Plectranthus argentatus AGM

Louise Sims

Plectranthus are members of the Lamiaceae or mint family, and theyre my latest craze. All species are tender and are really valuable subjects for container growing, not only for the highly ornamental value of their foliage, but also because many are happiest grown in part shade and some in almost full shade. Even P. argentatus, with its silver grey leaves (which usually indicates a love of undiluted sunshine), does best for me with a little shade especially at the hottest time of the day.

The soft velvety leaves alone are reason enough to give it pride of place in any scheme, but nonetheless I always look forward to the quiet spikes of lavender blue/white flowers at the end of the summer, and so do the bees.

The silver spur flower, as it’s commonly known, is at its peak right now, and with a bit of luck will continue to look good for at least another four or five weeks. And this goes for almost all tender plants in containers, they have been building up to this fabulous autumn crescendo and it rarely disappoints.

We’ve got a few weeks yet, but last year there was a widespread frost at the end of October, and P argentatus is usually the first to succumb. Howevethe good news is that it is one of the very easiest to propagate, and this year I am going to try cuttings in a glass of water, a method which is not only fun but works well for so many plants.

As I write this week, we have just had our first very early frost in the garden … minus 0.5 degrees!

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4 replies on “Plectranthus argentatus AGM”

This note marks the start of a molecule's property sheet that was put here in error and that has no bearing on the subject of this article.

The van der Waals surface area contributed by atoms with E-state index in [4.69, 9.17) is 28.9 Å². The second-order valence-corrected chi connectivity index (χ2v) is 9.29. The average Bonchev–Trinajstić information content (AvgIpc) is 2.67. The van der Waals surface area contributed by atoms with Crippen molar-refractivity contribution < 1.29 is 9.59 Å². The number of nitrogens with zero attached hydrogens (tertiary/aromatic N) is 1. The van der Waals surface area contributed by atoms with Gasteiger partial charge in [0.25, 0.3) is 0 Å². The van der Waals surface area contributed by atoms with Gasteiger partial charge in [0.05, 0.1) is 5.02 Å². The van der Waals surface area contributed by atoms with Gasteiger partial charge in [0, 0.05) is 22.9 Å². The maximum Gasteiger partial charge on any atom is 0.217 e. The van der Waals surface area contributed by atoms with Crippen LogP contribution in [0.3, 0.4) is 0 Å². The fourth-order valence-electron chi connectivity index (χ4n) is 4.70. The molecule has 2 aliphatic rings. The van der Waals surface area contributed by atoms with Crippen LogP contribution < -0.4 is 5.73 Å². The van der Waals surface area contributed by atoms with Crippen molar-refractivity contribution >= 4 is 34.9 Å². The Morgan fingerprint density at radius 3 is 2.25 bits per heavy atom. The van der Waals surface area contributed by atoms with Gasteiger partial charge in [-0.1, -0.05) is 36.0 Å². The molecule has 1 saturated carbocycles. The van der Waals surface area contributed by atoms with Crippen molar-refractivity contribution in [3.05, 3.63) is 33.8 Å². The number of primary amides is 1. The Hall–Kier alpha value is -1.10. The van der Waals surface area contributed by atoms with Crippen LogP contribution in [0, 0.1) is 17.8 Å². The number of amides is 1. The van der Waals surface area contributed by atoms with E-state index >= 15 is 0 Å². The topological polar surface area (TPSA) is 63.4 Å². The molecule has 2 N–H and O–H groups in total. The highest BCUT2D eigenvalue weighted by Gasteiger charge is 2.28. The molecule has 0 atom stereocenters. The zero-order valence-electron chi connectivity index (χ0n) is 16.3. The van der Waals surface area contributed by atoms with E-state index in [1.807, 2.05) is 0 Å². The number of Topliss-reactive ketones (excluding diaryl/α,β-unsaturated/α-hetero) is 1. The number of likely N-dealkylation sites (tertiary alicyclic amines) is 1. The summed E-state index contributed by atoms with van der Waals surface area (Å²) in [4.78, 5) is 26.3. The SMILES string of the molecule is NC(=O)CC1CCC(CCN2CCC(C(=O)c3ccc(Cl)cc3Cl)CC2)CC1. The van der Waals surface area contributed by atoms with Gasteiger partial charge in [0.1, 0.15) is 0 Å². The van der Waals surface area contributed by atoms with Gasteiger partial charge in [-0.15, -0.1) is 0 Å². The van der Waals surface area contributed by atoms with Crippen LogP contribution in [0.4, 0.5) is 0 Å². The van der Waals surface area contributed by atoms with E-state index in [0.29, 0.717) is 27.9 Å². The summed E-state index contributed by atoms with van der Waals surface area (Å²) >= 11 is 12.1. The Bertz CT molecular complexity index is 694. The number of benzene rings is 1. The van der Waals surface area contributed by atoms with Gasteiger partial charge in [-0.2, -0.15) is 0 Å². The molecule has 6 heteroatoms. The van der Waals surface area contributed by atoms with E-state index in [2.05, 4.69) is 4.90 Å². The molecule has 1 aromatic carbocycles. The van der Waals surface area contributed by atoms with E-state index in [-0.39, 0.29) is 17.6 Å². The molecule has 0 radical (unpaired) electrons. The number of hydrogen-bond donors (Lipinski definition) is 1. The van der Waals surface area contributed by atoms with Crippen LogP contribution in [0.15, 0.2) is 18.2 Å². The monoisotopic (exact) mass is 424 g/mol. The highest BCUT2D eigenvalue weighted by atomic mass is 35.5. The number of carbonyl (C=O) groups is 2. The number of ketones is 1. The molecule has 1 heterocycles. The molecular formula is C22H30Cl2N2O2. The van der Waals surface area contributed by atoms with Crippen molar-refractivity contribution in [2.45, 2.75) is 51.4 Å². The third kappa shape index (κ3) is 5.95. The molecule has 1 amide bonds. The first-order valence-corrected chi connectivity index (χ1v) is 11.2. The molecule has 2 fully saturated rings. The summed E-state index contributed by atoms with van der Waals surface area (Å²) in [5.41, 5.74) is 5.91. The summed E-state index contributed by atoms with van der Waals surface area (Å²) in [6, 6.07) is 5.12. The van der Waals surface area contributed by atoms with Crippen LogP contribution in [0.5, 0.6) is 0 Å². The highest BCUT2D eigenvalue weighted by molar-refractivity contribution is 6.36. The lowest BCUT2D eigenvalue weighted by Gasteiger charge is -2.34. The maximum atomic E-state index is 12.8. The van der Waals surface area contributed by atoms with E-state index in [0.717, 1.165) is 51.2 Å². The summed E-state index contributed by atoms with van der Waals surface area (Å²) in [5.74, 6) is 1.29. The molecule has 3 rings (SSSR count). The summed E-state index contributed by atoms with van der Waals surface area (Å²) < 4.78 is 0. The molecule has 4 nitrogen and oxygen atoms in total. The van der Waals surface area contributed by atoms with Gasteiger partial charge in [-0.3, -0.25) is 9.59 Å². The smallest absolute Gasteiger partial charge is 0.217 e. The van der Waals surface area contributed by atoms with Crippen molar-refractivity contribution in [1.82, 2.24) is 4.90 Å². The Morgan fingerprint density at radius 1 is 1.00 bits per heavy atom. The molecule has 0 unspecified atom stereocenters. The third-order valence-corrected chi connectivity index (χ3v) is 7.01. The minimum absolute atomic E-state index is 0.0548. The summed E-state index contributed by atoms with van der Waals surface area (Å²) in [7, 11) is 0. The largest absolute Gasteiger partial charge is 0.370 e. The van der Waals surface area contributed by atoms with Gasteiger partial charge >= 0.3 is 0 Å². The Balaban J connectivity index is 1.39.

Thank you Louise. Totally brilliant purchase at NGS plant sale was one of your Ple tranthus. Fabulous all summer. Now huge! Will try cuttings in glass of water?

Great to hear from you Teresa and so glad you enjoyed the Plectranthus – the growth they make in one season is amazing isn’t it? Having never used the water method for their cuttings before, I am also going to root a few the normal way … just in case!

I so agree about the Plectranthus. What a joy and so easy to take cuttings – both water and normal way. Strangely unknown too – I try to sell the infants at my plant sale (late May) but the punters are reluctant. (This reminds me to take a photograph of my huge pots right now – perhaps this will persuade them.)
Also, giving me great pleasure, pot wise, and have been for some weeks now, are the Acidanthras. I have them in pots by the back door and they are real heart lifters waving their delicate white heads and greeting us so kindly, at this time of the year, with a pure and delicious scent.

Hello Jane … and yes, this is exactly what I find when the cuttings are still young – they are not an easy sell. So I too, shall try and remember to keep photos at hand!
Acidanthera – of course this would have been the perfect year for them, how beautiful they are, and what a scent!
Happy gardening …Louise

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